January 28 2011
Posted by Scott Upton | No Comments »
Even Goldilocks knows that too much of a good thing isn’t always good. If you’re creating an FAQ page for your company’s website, you’ll need to find the balance between questions and answers that are too short to be helpful and so long they bore people to death. Knowing when your FAQ website content is “just right” can be tricky, but keeping our tips in mind will help.
There are three good reasons every website design should include an FAQ page for visitors:
1. It gives you the opportunity to answer common questions for site visitors. If you can answer most of their questions, they are more likely to contact you when they are ready to buy.
2. FAQ pages can free up your Customer Support team for more complex issues. If your support team spends most of the day answering the same, simple questions, an FAQ page can help free up their time for more complex issues and handling customer orders.
3. It’s another opportunity for you to make a good impression by helping potential customers even before they place their first order or set up their first appointment.
Crafting FAQ Answers For Good Website Design
An FAQ page should be all about answering valid questions, not about marketing. It’s tempting to sprinkle in some great selling points, but don’t. You can market all you want on other pages, but the website content on an FAQ page should focus solely on helping potential customers.
Keep your FAQs short and to the point. Rambling on for several paragraphs isn’t necessary to answer most questions. If you turn the answer into a sales pitch, you’ll only annoy your readers. If a question requires a yes or no answer, respond immediately, then elaborate in a sentence or two if needed. You can include a link to a page with more information if necessary, but don’t make the answer all about selling something. Successful website design sometimes takes a “less is more” approach.
For instance, if the question is, “Can I use my current tripod with your new CX17 camera?” don’t go into a long explanation about why the customer should always buy a new tripod for each camera. The first word in your answer should either be “Yes,” or “No.” If the answer is “No,” an explanation may be in order, but keep it simple, such as “No. Older model tripods don’t have the correct safety lock feature to ensure a secure fit. If you would like to learn more about tripods that fit your CX17, please visit our accessories page.” You’ve directed them to helpful website content on another page without blatantly trying to sell.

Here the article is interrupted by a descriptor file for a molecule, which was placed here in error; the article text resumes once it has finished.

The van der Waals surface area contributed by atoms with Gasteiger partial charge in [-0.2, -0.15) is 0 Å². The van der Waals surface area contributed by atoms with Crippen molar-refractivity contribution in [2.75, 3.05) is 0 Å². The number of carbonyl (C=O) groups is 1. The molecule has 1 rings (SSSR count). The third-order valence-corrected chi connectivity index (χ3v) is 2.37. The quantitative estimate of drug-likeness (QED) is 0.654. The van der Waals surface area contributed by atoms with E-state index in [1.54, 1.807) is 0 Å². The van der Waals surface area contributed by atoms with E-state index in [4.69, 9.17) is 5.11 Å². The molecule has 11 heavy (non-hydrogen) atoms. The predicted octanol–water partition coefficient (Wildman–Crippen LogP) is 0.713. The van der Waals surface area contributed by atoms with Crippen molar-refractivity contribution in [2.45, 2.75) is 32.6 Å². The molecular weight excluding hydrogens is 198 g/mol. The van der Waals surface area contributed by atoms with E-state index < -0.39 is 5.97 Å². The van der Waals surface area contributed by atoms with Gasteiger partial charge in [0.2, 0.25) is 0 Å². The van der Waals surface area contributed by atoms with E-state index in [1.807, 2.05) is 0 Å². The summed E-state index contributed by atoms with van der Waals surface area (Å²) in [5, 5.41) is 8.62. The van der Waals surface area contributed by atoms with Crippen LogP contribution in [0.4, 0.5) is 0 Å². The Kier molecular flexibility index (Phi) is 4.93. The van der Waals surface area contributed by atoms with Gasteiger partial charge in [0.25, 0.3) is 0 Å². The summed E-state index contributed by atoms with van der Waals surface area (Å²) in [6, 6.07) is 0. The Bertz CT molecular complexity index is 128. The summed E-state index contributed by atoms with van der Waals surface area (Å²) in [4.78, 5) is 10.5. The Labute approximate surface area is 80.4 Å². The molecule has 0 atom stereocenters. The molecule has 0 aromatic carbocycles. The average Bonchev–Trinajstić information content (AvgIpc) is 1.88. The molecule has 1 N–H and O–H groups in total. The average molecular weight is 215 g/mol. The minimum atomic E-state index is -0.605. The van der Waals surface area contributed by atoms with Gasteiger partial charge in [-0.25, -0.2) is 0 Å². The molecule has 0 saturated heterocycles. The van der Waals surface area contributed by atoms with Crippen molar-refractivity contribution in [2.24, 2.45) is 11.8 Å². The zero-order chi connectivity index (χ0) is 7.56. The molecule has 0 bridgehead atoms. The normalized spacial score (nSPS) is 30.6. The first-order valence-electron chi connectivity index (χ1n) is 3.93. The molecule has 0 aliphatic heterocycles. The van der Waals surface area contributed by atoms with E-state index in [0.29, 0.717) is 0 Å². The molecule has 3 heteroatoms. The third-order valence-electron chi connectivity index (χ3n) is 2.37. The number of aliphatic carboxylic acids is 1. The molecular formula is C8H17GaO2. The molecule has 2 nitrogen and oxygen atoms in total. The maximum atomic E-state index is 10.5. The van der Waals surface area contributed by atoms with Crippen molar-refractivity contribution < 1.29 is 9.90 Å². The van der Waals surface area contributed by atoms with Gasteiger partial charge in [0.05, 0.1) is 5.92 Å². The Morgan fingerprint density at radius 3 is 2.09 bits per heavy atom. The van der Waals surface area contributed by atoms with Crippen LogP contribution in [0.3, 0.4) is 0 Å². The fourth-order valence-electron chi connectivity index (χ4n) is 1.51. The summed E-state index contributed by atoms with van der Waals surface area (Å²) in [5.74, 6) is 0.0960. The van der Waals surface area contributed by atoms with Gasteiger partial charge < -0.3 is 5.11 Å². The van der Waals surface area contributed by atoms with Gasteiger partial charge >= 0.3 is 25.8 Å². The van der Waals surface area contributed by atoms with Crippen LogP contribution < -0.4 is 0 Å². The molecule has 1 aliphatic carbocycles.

Organizing Your FAQ Website Design
Ideally, you should be able to answer each question in one short paragraph of two to four sentences. Any longer than that, and your readers may just give up and call your customer service number out of frustration. If a question is complex, consider breaking it into parts so that readers can easily understand the step by step process.
You may want to include sub categories in your website content if you have more than ten FAQs. For instance, you could have sections titled “Technical Questions,” “Product Questions,” or “Warranty Questions.” This makes it easier for readers to quickly find the question they’re looking for without having to scroll down a long page of unrelated information.
Be sure your FAQ page is easy to find and navigate. Your website design should include a tab on your home page and several other pages that will link directly to your FAQ website content. Having to search for answers can be frustrating and is poor website design; keep things simple so that potential customers will actually use your FAQs instead of calling customer support with the same questions.
Finally, determine what website content should be included in your FAQs. You can try tracking customer support questions for at least a month to get an idea of what customers are asking. If your support team is answering the same twelve questions daily, then you have twelve FAQ questions that should be included in your website design. Also review any incoming emails from customers to see what kinds of questions they are asking and determine if these need to be covered on your FAQ page as well.
If your FAQ website content is clearly organized with clear, concise answers, potential customers will see your company as helpful and professional. It’s one step closer to closing a great deal without having to “sell” anything!